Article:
For Peterson, The Studio offers an escape from studying for a few hours, motivation to create more in her free time, and a community to meet new people and make new friends. Peterson, a visual communication design major, became president of The Studio when the previous officers began to search for new leadership.

Ramsey said she first heard about The Studio through the involvement fair at the beginning of her freshman year. As a regular at sketch nights since her freshman year, Ramsey decided to take on the role of vice president. She said the organization made her feel much more confident drawing in front of other people.

“[The Studio is] a chance to take a break from homework and work on something that is creative and fun without fear of judgment,” Ramsey said.

Morghan O’Neil, another frequent attender of the sketch nights, said she heard about the organization even before she was attending Cedarville. A junior graphic design major, O’Neil has brought her art projects to work on during sketch nights.

“Art itself can be very isolating,” O’Neil said. “Because you’re doing your own projects, so it’s easy to distance yourself from others.”

She said The Studio gives her the opportunity to bring her homework to a place where she can meet other people who have similar interests as her; people who she may not have otherwise met. O’Neil also said sketching allows her to process her day, and sketching with a group of like-minded individuals is a great way to unwind.

O’Neil utilized the time she had during various sketch nights throughout the fall semester to work on a project for her production design class.  The project, called a type journal, required O’Neil to sketch 26 different illustrations of various mythological gods and goddesses. While juggling other homework on top of this project, O’Neil took advantage of the hour she could dedicate every week to her project.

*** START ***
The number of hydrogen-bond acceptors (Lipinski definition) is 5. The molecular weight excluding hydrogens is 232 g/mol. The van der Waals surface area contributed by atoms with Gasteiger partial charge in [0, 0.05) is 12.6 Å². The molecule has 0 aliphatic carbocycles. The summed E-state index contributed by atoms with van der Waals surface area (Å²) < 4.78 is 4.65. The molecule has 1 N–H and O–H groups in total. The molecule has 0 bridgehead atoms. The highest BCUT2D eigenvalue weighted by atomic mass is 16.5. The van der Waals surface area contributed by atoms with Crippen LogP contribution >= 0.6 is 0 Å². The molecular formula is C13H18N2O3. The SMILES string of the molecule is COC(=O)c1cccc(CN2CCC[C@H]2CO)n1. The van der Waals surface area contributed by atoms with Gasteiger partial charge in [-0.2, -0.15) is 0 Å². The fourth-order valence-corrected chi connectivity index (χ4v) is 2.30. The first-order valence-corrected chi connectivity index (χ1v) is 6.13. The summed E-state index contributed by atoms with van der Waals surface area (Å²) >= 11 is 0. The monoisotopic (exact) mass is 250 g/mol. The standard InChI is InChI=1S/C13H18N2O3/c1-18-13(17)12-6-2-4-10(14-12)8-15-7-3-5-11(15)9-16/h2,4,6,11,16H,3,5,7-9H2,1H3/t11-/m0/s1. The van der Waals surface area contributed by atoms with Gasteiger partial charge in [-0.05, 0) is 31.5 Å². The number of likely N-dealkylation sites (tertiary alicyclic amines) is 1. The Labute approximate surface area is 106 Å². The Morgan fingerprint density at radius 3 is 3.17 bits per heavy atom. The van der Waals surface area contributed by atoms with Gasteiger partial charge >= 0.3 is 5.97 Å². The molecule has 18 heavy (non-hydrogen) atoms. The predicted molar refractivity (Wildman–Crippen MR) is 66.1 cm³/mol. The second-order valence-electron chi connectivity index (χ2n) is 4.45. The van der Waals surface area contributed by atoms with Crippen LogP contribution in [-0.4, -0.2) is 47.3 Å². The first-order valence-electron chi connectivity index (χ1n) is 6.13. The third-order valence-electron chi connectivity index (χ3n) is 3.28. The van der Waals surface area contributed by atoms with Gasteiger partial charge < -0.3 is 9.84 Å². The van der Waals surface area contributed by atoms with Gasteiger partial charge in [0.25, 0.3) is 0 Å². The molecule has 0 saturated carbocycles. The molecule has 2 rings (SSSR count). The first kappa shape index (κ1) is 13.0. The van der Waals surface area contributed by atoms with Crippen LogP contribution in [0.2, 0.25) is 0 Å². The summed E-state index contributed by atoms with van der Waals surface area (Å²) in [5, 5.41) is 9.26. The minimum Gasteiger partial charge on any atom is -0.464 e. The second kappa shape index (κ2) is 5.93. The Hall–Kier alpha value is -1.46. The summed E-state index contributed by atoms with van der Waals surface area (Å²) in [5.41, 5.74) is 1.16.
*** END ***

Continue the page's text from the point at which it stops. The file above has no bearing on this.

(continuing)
A new member of The Studio, Sarah Bean, said she loves the welcoming environment the organization offers. The freshman journalism major has become a regular attendee of sketch nights this semester.

“[Sketch night] is one point a week where I can step away from schoolwork and everything and just do whatever: chat, paint, and drink some good coffee,” she said.

Although she is not an art major, Bean said she loves the community that The Studio creates.

Apart from sketch nights, The Studio plans to host other events to encourage students to appreciate and create art. Throughout the year, the organization arranges trips to several art museums. In the past, they have visited the Dayton Art Institute, and they hope to visit other museums in the area.

The Studio has planned a clay night on March 24 to teach students about ceramics at the Alford Ceramics Studio. The org also hopes to paint the rock during various sketch nights.

Peterson said she hopes to plan more events to incorporate other types of art.

“I would love for The Studio to continue to grow and get students connected with art opportunities both on and off campus,” Peterson said.

Students can learn more about The Studio on Instagram under the handle @the_studio_of_cu.

Kaileigh Willis is a freshman professional writing and information design major and writer for Cedars. When she’s not studying, Kaileigh likes to drink tea, read, and listen